Over the last decade, deep learning models, particularly Convolutional Neural Networks (CNN), have shown outstanding results in various fields, including computer vision area. Endorsed by the huge advancement of GPU-based parallel computing, CNN marks its superiority over conventional computer vision approaches by being able to learn features from its input automatically layer by layer, forming hierarchical layers of features.

This being said, overfitting becomes a crucial problem as CNN involves a large number of parameters in its structure and becomes worse when it is provided with an insufficient amount of training data. Dropout is considered as one of the most efficient ways to combat overfitting in such case, primarily by introducing noise (dropping a random subset of units/ neurons) inside the network in every training phase. In our recent article titled “Biased Dropout and Crossmap Dropout: Learning towards effective Dropout regularization in convolutional neural network,” published in the *Neural Networks* journal, we have discovered simple yet effective approaches to improve the effectiveness of Dropout in CNN model.

**Biased Dropout**

As the original Dropout approach emphasizes giving all units the same probability *p *to be dropped during each training case, we found out that giving different probability values might affect the effectiveness of Dropout itself. Due to the nature of each unit, which contributes a different degree to the network final performance, we believe that some units are considered “important” while the others are “less important.”

In a convolution layer, a unit with high activation value indicates an important feature, and its deletion during Dropout might lead to crucial information loss in the network during training. On the contrary, a unit with low activation value gives a small contribution to network loss and eventually will receive a small amount of error gradient during backpropagation; thus, one might say it is less important than the previous case.

Given this circumstance, we introduced a new approach, named Biased Dropout, in which we incorporate different (biased) Dropout probability to units according to their importance factor. Important units (clustered as one group) will have low probability to be dropped to maintain the vital information within, while the less important units will be exposed to a high probability to compensate the lack of noise introduced in the previous group. Later, we discovered that this approach outperformed the original Dropout in most cases, both in term of accuracy performance and training convergence speed. Furthermore, we demonstrated that performing the opposite behavior of Biased Dropout by exposing the important units to higher Dropout probability value resulted in an underfitted network, hence justifying the effectiveness of this approach.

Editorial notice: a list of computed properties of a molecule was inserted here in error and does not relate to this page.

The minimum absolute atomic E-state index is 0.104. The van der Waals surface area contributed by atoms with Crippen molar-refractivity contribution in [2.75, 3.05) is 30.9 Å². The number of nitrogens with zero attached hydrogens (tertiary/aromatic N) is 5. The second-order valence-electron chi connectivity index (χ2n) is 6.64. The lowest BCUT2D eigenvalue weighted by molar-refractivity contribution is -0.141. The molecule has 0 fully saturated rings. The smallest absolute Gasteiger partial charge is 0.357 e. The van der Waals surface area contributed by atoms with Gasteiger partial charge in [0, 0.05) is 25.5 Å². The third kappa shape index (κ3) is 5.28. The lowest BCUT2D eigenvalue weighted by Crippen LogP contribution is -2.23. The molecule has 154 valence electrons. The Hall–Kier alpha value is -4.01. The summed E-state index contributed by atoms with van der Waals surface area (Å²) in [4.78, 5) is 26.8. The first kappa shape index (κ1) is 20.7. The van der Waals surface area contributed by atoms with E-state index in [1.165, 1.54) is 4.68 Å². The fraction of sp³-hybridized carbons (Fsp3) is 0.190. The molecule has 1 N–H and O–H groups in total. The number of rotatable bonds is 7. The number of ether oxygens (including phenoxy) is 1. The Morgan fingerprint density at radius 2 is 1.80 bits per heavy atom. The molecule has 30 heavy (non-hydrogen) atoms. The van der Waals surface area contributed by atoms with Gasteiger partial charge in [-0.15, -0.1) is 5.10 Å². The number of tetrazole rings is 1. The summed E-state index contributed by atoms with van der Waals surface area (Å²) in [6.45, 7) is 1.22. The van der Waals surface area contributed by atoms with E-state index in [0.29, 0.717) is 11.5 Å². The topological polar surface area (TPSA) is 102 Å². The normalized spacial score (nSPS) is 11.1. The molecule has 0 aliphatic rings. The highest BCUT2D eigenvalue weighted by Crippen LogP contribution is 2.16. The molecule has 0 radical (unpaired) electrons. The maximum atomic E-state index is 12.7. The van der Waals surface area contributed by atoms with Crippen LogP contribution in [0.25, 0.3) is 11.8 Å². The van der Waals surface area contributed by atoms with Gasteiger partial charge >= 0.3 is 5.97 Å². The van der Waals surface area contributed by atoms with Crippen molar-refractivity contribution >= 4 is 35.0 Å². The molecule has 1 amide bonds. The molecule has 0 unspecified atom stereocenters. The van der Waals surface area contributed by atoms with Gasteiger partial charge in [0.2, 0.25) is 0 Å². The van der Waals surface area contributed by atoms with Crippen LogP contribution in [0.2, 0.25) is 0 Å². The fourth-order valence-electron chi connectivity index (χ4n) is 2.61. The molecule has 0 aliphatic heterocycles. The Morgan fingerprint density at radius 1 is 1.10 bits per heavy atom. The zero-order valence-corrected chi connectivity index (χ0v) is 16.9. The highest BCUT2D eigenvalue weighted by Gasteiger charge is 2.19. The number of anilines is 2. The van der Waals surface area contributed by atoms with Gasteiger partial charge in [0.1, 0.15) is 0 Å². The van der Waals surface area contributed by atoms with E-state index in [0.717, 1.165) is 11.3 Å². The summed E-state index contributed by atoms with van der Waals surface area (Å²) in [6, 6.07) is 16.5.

**Crossmap Dropout**

This work, in particular, is a generalization of original Dropout implementation in convolution layer. The motivation behind this idea is that units in a convolution layer are structured in a unique way, which is different from a normal MLP or a fully connected layer. A convolution layer consists of multiple feature maps which share a strong correlation with each other. Crossmap Dropout aims to maintain this correlation of feature maps during training but still introduces noise within the layer. Therefore, instead of dropping units in entirely random manner across all feature maps as in the case where the original Dropout would do, Crossmap Dropout picks a random subset of units in the first feature map and copies the same noise pattern to all remaining feature maps. We discovered that this approach worked well for small-sized datasets which require a small amount of training iteration.

**Results and Future Work**

We tested our approaches to several benchmark datasets, including MNIST, CIFAR, and ImageNet datasets and both of our approaches showed higher performance compared to the original Dropout in most datasets we used. Furthermore, combining both approaches achieved the best result in several cases. However, there are obvious drawbacks in our current work, including the lack of mathematical justification of our theories and the exhaustive validation process to find the optimal hyperparameters in Biased Dropout. Therefore, further investigations are needed in the future to address these issues and provide a deeper insight.

These findings are described in the article entitled Biased Dropout and Crossmap Dropout: Learning towards effective Dropout regularization in convolutional neural network, recently published in the journal *Neural Networks. *This work was conducted by Alvin Poernomo and Dae-Ki Kang from Dongseo University.

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